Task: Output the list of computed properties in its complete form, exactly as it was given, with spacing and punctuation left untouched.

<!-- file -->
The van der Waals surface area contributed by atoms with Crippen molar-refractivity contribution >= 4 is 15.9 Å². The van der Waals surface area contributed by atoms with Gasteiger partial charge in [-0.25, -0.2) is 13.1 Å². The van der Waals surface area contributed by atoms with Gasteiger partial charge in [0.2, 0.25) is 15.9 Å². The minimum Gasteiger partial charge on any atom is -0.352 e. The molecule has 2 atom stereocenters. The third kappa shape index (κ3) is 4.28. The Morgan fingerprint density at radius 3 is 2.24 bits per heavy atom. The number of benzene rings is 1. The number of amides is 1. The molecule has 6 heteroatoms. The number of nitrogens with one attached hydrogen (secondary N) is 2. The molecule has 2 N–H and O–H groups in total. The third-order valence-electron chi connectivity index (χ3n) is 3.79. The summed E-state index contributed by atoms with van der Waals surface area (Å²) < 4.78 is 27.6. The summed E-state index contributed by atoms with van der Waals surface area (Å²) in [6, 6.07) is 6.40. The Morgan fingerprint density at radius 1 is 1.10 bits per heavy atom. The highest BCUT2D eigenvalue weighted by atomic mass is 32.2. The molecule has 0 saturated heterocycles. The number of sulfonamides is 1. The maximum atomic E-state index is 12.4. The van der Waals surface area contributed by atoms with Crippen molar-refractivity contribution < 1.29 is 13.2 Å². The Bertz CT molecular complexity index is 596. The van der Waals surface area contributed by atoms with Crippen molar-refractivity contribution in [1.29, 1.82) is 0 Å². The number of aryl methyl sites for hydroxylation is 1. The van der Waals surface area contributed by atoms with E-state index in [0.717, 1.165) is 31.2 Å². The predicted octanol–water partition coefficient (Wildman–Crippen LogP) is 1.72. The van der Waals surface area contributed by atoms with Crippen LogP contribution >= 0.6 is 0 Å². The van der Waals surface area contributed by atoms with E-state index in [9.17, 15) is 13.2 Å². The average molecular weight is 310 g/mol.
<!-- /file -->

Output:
The van der Waals surface area contributed by atoms with Crippen molar-refractivity contribution >= 4 is 15.9 Å². The van der Waals surface area contributed by atoms with Gasteiger partial charge in [-0.25, -0.2) is 13.1 Å². The van der Waals surface area contributed by atoms with Gasteiger partial charge in [0.2, 0.25) is 15.9 Å². The minimum Gasteiger partial charge on any atom is -0.352 e. The molecule has 2 atom stereocenters. The third kappa shape index (κ3) is 4.28. The Morgan fingerprint density at radius 3 is 2.24 bits per heavy atom. The number of benzene rings is 1. The number of amides is 1. The molecule has 6 heteroatoms. The number of nitrogens with one attached hydrogen (secondary N) is 2. The molecule has 2 N–H and O–H groups in total. The third-order valence-electron chi connectivity index (χ3n) is 3.79. The summed E-state index contributed by atoms with van der Waals surface area (Å²) < 4.78 is 27.6. The summed E-state index contributed by atoms with van der Waals surface area (Å²) in [6, 6.07) is 6.40. The Morgan fingerprint density at radius 1 is 1.10 bits per heavy atom. The highest BCUT2D eigenvalue weighted by atomic mass is 32.2. The molecule has 0 saturated heterocycles. The number of sulfonamides is 1. The maximum atomic E-state index is 12.4. The van der Waals surface area contributed by atoms with Crippen molar-refractivity contribution < 1.29 is 13.2 Å². The Bertz CT molecular complexity index is 596. The van der Waals surface area contributed by atoms with Crippen molar-refractivity contribution in [1.29, 1.82) is 0 Å². The number of aryl methyl sites for hydroxylation is 1. The van der Waals surface area contributed by atoms with E-state index in [0.717, 1.165) is 31.2 Å². The predicted octanol–water partition coefficient (Wildman–Crippen LogP) is 1.72. The van der Waals surface area contributed by atoms with Crippen LogP contribution >= 0.6 is 0 Å². The van der Waals surface area contributed by atoms with E-state index in [9.17, 15) is 13.2 Å². The average molecular weight is 310 g/mol.